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Comment Re:Maybe people living in the rural US need a real (Score 1) 604

The economics aren't that simple nor is the environmental impact. Many people tend to mix suburbs with rural and they're not the same thing. Until we get to the point where its cost effective to raise all of the food needed by city inhabitants within city limits we're going to need rural areas. Its certainly possible to raise that much food but I don't believe you could do it without dramatically changing the American diet. I don't see Americans saying good bye to hamburgers (made from beef) any time soon. If don't think we should subsidize rural broadband then you might think we should stop subsidizing electricity (which is were all of these subsidizes originated in the US). In that case everyone in the US whether that person lives in a rural, suburban, or urban area, will pay a lot more for for food.

Comment Al Franken ever visit rural US? (Score 2) 604

I have mixed emotions about Network Neutrality. The concept has some good points, but there are large down sides as well. The worst thing is AFAIK no one has ever found a case that would be affected by most of the proposals I've seen posted. The closest I have seen was a telco blocking Vonage's SIP registration ports several years back, which the FCC caught. Neither AT&T nor Verizon are major rural players and mobile is most certainly not the way people in rural areas get their broadband. Perhaps the Senator should go a little further off the highway to see how people are connecting. FIXED wireless (Alvarion, Tranzeo, Canopy, etc), DSL, DOCSIS cable, and a surprising amount of FTTx but damn little mobile broadband.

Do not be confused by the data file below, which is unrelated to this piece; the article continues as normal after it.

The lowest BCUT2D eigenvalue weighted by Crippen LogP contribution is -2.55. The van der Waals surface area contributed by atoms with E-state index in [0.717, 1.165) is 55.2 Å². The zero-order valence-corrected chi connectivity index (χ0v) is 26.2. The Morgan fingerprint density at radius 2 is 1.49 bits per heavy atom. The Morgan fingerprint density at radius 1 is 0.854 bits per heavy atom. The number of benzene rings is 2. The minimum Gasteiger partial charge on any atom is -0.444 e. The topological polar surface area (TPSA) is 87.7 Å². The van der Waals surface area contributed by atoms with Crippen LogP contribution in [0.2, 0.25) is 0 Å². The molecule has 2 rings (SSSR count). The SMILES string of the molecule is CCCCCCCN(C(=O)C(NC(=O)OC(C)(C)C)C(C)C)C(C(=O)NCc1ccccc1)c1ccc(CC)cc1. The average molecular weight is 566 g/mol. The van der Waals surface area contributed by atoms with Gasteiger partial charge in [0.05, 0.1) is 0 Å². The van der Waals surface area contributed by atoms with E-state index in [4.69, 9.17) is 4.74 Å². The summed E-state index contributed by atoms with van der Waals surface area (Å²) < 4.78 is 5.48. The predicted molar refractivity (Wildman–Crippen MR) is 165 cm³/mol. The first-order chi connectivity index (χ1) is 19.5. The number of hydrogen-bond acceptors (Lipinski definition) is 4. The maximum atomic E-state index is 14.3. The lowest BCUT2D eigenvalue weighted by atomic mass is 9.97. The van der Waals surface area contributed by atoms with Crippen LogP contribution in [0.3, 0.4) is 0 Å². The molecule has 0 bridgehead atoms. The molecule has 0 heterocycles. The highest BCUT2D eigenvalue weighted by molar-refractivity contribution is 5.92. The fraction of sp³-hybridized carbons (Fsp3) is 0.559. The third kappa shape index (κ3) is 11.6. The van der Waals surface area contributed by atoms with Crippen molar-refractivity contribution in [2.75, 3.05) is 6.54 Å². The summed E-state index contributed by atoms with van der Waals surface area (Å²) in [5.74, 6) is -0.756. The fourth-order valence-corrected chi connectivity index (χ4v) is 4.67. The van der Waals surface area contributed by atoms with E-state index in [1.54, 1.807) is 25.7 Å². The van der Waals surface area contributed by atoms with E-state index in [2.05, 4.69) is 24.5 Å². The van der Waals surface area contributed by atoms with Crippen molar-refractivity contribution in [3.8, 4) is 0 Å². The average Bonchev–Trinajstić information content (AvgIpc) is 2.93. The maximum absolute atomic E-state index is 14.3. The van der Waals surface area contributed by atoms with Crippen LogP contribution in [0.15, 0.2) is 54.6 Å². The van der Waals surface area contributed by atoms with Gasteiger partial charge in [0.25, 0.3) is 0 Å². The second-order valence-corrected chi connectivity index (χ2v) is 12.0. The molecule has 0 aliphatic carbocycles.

MIT Unveils Portable, Solar-Powered Water Desalination System 117

An anonymous reader writes "A team from the Massachusetts Institute of Technology's Field and Space Robotic Laboratory has designed a new solar-powered water desalination system to provide drinking water to disaster zones and disadvantaged parts of the planet. Desalination systems often require a lot of energy and a large infrastructure to support them, but MIT's compact system is able to cope due to its ingenious design. The system's photovoltaic panel is able to generate power for the pump, which in turn pushes undrinkable seawater through a permeable membrane. MIT's prototype can reportedly produce 80 gallons of drinking water per day, depending on weather conditions."

Cooking With Your USB Ports 188

tekgoblin writes "Wow, I would never have thought to try and cook food with the power that a standard USB port provides, but someone did. A standard port provides 5V of power, give or take a little. I am not even sure what it takes to heat a small hotplate, but I am sure it is more than 5V. It looks like the guy tied together around 30 USB cables powered by his PC to power this small hotplate. But believe it or not, it seems to have cooked the meat perfectly."

Comment Re:Great Game (Score 4, Informative) 399

I agree, but they also caught a ton of grief over it. I have acquaintances that refused to touch Civ4 specifically because of the inclusion of religion. Interestingly the people I know who felt that way fell into both the very religious (in this case fundamentalist Christians) and in the very non-religious (strident atheist in this case).

Comment Re:Amazing how uninformed the author is (Score 1) 322

Pardon my bluntness, but have you ever negotiated a franchise? I have and they are far from being government subsidies in any way, shape, or form. Now, I don't work with the Comcast's of the world but I do work with lots of smaller cable and phone companies and there are cases where the government _does_ provide assistance, most often under Carrier of Last Resort obligations. That is what those annoying Universal Service Funds we all pay go to support. If you want to understand CoLR read the intro in this PDF

In my experience CoLR is a mixed bag, most of the big guys (AT&T, Qwest, Verizon, etc) hate CoLR and lose money on it most of the time while a lot of the rural telco's do ok (which the big guys hate too). Having said all of that I can't think of case where a cable company has been held to CoLR requirements, though I certainly couldn't say it hasn't happened its also certainly not common.

Comment Amazing how uninformed the author is (Score 2, Insightful) 322